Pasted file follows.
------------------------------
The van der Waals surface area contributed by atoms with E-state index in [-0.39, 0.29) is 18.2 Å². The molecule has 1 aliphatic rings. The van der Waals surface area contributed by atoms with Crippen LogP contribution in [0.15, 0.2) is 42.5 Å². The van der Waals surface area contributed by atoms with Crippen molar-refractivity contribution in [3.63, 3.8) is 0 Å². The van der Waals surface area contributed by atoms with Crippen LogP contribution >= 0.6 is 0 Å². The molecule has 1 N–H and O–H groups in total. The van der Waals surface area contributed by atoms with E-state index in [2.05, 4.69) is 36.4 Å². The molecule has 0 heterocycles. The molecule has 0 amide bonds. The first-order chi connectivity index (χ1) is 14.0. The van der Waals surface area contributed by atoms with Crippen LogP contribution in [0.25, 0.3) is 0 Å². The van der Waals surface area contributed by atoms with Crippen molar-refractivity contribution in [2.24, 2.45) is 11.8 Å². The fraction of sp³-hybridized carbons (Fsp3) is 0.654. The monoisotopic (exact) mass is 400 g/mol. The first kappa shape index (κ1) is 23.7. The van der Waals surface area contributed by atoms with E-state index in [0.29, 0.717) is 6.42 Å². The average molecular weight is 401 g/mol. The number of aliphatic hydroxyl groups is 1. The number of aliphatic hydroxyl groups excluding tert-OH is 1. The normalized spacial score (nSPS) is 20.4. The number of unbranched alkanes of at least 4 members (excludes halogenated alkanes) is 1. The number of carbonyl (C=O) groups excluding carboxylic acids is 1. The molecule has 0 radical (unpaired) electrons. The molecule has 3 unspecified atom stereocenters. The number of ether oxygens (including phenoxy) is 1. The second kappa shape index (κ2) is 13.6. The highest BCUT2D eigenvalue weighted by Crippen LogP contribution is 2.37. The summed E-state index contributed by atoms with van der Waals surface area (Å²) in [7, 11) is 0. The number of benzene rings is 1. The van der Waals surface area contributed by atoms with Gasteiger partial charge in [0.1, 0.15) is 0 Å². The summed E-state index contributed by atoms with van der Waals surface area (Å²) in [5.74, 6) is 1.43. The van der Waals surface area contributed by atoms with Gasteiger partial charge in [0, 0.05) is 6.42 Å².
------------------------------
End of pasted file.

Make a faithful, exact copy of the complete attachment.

The van der Waals surface area contributed by atoms with E-state index in [-0.39, 0.29) is 18.2 Å². The molecule has 1 aliphatic rings. The van der Waals surface area contributed by atoms with Crippen LogP contribution in [0.15, 0.2) is 42.5 Å². The van der Waals surface area contributed by atoms with Crippen molar-refractivity contribution in [3.63, 3.8) is 0 Å². The van der Waals surface area contributed by atoms with Crippen LogP contribution >= 0.6 is 0 Å². The molecule has 1 N–H and O–H groups in total. The van der Waals surface area contributed by atoms with E-state index in [2.05, 4.69) is 36.4 Å². The molecule has 0 heterocycles. The molecule has 0 amide bonds. The first-order chi connectivity index (χ1) is 14.0. The van der Waals surface area contributed by atoms with Crippen LogP contribution in [0.25, 0.3) is 0 Å². The van der Waals surface area contributed by atoms with Crippen molar-refractivity contribution in [2.24, 2.45) is 11.8 Å². The fraction of sp³-hybridized carbons (Fsp3) is 0.654. The monoisotopic (exact) mass is 400 g/mol. The first kappa shape index (κ1) is 23.7. The van der Waals surface area contributed by atoms with E-state index in [0.29, 0.717) is 6.42 Å². The average molecular weight is 401 g/mol. The number of aliphatic hydroxyl groups is 1. The number of aliphatic hydroxyl groups excluding tert-OH is 1. The normalized spacial score (nSPS) is 20.4. The number of unbranched alkanes of at least 4 members (excludes halogenated alkanes) is 1. The number of carbonyl (C=O) groups excluding carboxylic acids is 1. The molecule has 0 radical (unpaired) electrons. The molecule has 3 unspecified atom stereocenters. The number of ether oxygens (including phenoxy) is 1. The second kappa shape index (κ2) is 13.6. The highest BCUT2D eigenvalue weighted by Crippen LogP contribution is 2.37. The summed E-state index contributed by atoms with van der Waals surface area (Å²) in [7, 11) is 0. The number of benzene rings is 1. The van der Waals surface area contributed by atoms with Gasteiger partial charge in [0.1, 0.15) is 0 Å². The summed E-state index contributed by atoms with van der Waals surface area (Å²) in [5.74, 6) is 1.43. The van der Waals surface area contributed by atoms with Gasteiger partial charge in [0, 0.05) is 6.42 Å².